When it comes to handicapping angles, it’s the more the merrier.
If you can find a horse who blends a couple – or more – important changes, you might have uncovered a horse poised for a solid effort.
For an example, we’ll use Lady Ninja in the fourth race at Del Mar on Aug. 30.
She was coming into the starter allowance sprint off a solid second at the same level, which was her first race against winners. Only this time, she was turning back from one mile to six furlongs, the same distance she covered in her maiden victory two starts back.
The turnback alone was intriguing, but there was more.
That last race came on turf. Now trainer Michael McCarthy was moving the 3-year-old filly back to dirt, putting her on the main track, the surface she handled in her maiden win.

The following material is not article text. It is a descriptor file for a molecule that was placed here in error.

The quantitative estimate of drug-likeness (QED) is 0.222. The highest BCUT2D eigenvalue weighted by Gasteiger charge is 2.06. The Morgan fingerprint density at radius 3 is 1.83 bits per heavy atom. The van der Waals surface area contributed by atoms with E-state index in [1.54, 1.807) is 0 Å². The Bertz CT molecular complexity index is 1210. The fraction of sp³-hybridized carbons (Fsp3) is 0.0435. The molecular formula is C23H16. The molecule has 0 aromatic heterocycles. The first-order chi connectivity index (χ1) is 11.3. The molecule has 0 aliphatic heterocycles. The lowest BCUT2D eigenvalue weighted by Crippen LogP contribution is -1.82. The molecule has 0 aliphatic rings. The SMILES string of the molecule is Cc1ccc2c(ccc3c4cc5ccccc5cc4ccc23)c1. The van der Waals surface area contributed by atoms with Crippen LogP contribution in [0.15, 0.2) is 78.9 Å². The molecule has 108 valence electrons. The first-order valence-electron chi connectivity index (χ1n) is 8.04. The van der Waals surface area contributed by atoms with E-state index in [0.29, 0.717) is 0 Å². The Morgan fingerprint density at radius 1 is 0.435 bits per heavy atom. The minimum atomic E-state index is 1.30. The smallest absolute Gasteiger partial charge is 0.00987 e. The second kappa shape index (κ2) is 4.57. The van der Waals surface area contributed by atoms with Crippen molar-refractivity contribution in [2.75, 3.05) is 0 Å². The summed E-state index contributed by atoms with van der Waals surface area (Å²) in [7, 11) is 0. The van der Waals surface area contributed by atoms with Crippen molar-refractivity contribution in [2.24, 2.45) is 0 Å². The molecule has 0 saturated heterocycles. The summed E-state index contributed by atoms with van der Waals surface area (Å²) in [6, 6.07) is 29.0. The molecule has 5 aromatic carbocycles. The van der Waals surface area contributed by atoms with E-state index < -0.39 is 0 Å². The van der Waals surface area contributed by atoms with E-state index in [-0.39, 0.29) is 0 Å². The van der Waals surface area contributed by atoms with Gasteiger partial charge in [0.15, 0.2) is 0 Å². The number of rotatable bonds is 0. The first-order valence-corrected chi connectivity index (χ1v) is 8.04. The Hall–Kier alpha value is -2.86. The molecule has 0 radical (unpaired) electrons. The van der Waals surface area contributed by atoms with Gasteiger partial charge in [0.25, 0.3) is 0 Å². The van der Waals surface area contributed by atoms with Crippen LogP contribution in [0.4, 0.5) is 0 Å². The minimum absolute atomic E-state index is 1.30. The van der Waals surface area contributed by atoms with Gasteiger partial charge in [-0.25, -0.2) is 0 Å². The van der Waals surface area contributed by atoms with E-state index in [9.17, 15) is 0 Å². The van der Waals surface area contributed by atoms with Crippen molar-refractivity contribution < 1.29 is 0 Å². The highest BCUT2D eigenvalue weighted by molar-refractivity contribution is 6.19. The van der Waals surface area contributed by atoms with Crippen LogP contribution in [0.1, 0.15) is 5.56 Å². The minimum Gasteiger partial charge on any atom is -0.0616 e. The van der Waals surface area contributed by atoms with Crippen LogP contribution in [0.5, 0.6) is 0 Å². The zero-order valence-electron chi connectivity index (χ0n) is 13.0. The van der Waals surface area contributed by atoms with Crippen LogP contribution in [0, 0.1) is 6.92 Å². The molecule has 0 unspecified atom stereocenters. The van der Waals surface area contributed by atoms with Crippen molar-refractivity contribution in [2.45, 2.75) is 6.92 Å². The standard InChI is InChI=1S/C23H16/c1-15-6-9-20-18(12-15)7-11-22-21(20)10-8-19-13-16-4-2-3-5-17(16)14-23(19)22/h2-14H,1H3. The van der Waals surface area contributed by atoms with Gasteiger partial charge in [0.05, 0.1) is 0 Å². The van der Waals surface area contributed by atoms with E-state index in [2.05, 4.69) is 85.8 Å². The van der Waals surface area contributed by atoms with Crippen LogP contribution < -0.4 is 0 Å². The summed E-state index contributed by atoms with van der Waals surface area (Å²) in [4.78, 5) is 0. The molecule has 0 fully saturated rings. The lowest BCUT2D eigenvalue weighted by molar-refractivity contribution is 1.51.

While a turnback and a switch from turf to dirt are notable changes on their own, when they happen at the same time it gives off the impression that a trainer is leaving nothing to chance while trying to get a win for that runner.
In this case, the turnback and the change in surface from turf to dirt were signs that the horse’s connections were trying to coax a performance out of Lady Ninja that would rival her 2 3/4-length victory in a $75,000 maiden claimer at Santa Anita on July 4.
And it worked quite well.
Like her last race, Lady Ninja pressed the early pace and forged to a narrow lead. Only this time, at six furlongs on a dirt track, she did not weaken. She held on to post a half-length victory and returned $6 to her backers as the 2-1 favorite.
Two changes, in this case, were simply too much for her rivals.